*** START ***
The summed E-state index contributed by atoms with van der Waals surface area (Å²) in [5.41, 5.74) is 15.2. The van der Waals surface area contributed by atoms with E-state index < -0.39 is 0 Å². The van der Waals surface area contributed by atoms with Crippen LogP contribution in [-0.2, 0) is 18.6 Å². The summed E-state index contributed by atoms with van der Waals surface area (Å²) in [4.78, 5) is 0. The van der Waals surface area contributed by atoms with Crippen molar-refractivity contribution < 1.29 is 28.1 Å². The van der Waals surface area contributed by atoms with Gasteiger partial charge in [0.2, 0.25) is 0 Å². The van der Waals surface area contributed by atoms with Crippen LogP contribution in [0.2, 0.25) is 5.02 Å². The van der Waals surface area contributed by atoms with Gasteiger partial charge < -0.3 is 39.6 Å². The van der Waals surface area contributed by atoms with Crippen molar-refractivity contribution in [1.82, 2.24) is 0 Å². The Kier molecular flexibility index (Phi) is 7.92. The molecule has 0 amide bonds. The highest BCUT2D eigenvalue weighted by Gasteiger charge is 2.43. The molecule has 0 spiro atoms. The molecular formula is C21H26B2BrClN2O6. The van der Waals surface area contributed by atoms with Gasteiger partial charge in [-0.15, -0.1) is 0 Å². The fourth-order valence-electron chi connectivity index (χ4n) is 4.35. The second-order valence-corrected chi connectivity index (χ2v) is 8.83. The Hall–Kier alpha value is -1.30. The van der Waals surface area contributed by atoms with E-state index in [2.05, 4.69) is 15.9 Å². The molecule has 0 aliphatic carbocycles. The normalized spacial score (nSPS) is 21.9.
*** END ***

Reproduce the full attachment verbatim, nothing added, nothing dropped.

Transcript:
The summed E-state index contributed by atoms with van der Waals surface area (Å²) in [5.41, 5.74) is 15.2. The van der Waals surface area contributed by atoms with E-state index < -0.39 is 0 Å². The van der Waals surface area contributed by atoms with Crippen LogP contribution in [-0.2, 0) is 18.6 Å². The summed E-state index contributed by atoms with van der Waals surface area (Å²) in [4.78, 5) is 0. The van der Waals surface area contributed by atoms with Crippen molar-refractivity contribution < 1.29 is 28.1 Å². The van der Waals surface area contributed by atoms with Gasteiger partial charge in [0.2, 0.25) is 0 Å². The van der Waals surface area contributed by atoms with Crippen LogP contribution in [0.2, 0.25) is 5.02 Å². The van der Waals surface area contributed by atoms with Gasteiger partial charge < -0.3 is 39.6 Å². The van der Waals surface area contributed by atoms with Crippen molar-refractivity contribution in [1.82, 2.24) is 0 Å². The Kier molecular flexibility index (Phi) is 7.92. The molecule has 0 amide bonds. The highest BCUT2D eigenvalue weighted by Gasteiger charge is 2.43. The molecule has 0 spiro atoms. The molecular formula is C21H26B2BrClN2O6. The van der Waals surface area contributed by atoms with Gasteiger partial charge in [-0.15, -0.1) is 0 Å². The fourth-order valence-electron chi connectivity index (χ4n) is 4.35. The second-order valence-corrected chi connectivity index (χ2v) is 8.83. The Hall–Kier alpha value is -1.30. The van der Waals surface area contributed by atoms with E-state index in [2.05, 4.69) is 15.9 Å². The molecule has 0 aliphatic carbocycles. The normalized spacial score (nSPS) is 21.9.